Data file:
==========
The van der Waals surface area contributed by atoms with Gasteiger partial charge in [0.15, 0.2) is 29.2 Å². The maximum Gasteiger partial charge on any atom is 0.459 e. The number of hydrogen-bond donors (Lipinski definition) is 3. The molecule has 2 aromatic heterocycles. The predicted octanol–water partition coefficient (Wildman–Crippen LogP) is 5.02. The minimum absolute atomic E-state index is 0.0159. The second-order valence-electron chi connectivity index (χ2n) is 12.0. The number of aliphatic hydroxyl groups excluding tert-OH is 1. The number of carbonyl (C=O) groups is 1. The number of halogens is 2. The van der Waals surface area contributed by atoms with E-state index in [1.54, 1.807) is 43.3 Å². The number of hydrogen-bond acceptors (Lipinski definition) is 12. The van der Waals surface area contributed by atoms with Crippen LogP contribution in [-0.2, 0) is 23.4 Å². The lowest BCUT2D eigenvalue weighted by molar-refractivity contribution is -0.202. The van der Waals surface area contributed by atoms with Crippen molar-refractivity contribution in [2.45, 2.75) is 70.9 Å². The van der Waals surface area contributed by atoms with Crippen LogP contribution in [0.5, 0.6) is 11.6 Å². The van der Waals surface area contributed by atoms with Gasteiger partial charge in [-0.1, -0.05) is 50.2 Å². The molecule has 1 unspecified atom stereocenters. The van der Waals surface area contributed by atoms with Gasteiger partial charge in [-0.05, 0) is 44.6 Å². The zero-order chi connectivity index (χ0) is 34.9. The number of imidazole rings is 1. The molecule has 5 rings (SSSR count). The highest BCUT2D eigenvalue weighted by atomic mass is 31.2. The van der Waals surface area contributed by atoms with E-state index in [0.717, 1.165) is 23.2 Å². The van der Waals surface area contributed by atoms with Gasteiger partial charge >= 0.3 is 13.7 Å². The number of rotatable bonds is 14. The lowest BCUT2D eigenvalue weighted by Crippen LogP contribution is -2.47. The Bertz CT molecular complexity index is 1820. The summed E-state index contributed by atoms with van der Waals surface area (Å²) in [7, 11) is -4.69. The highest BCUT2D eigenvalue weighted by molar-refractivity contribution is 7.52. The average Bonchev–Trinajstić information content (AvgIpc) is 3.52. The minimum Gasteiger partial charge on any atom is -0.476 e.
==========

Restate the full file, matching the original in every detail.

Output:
The van der Waals surface area contributed by atoms with Gasteiger partial charge in [0.15, 0.2) is 29.2 Å². The maximum Gasteiger partial charge on any atom is 0.459 e. The number of hydrogen-bond donors (Lipinski definition) is 3. The molecule has 2 aromatic heterocycles. The predicted octanol–water partition coefficient (Wildman–Crippen LogP) is 5.02. The minimum absolute atomic E-state index is 0.0159. The second-order valence-electron chi connectivity index (χ2n) is 12.0. The number of aliphatic hydroxyl groups excluding tert-OH is 1. The number of carbonyl (C=O) groups is 1. The number of halogens is 2. The van der Waals surface area contributed by atoms with E-state index in [1.54, 1.807) is 43.3 Å². The number of hydrogen-bond acceptors (Lipinski definition) is 12. The van der Waals surface area contributed by atoms with Crippen LogP contribution in [-0.2, 0) is 23.4 Å². The lowest BCUT2D eigenvalue weighted by molar-refractivity contribution is -0.202. The van der Waals surface area contributed by atoms with Crippen molar-refractivity contribution in [2.45, 2.75) is 70.9 Å². The van der Waals surface area contributed by atoms with Crippen LogP contribution in [0.5, 0.6) is 11.6 Å². The van der Waals surface area contributed by atoms with Gasteiger partial charge in [-0.1, -0.05) is 50.2 Å². The molecule has 1 unspecified atom stereocenters. The van der Waals surface area contributed by atoms with Gasteiger partial charge in [-0.05, 0) is 44.6 Å². The zero-order chi connectivity index (χ0) is 34.9. The number of imidazole rings is 1. The molecule has 5 rings (SSSR count). The highest BCUT2D eigenvalue weighted by atomic mass is 31.2. The van der Waals surface area contributed by atoms with E-state index in [0.717, 1.165) is 23.2 Å². The van der Waals surface area contributed by atoms with Gasteiger partial charge >= 0.3 is 13.7 Å². The number of rotatable bonds is 14. The lowest BCUT2D eigenvalue weighted by Crippen LogP contribution is -2.47. The Bertz CT molecular complexity index is 1820. The summed E-state index contributed by atoms with van der Waals surface area (Å²) in [7, 11) is -4.69. The highest BCUT2D eigenvalue weighted by molar-refractivity contribution is 7.52. The average Bonchev–Trinajstić information content (AvgIpc) is 3.52. The minimum Gasteiger partial charge on any atom is -0.476 e.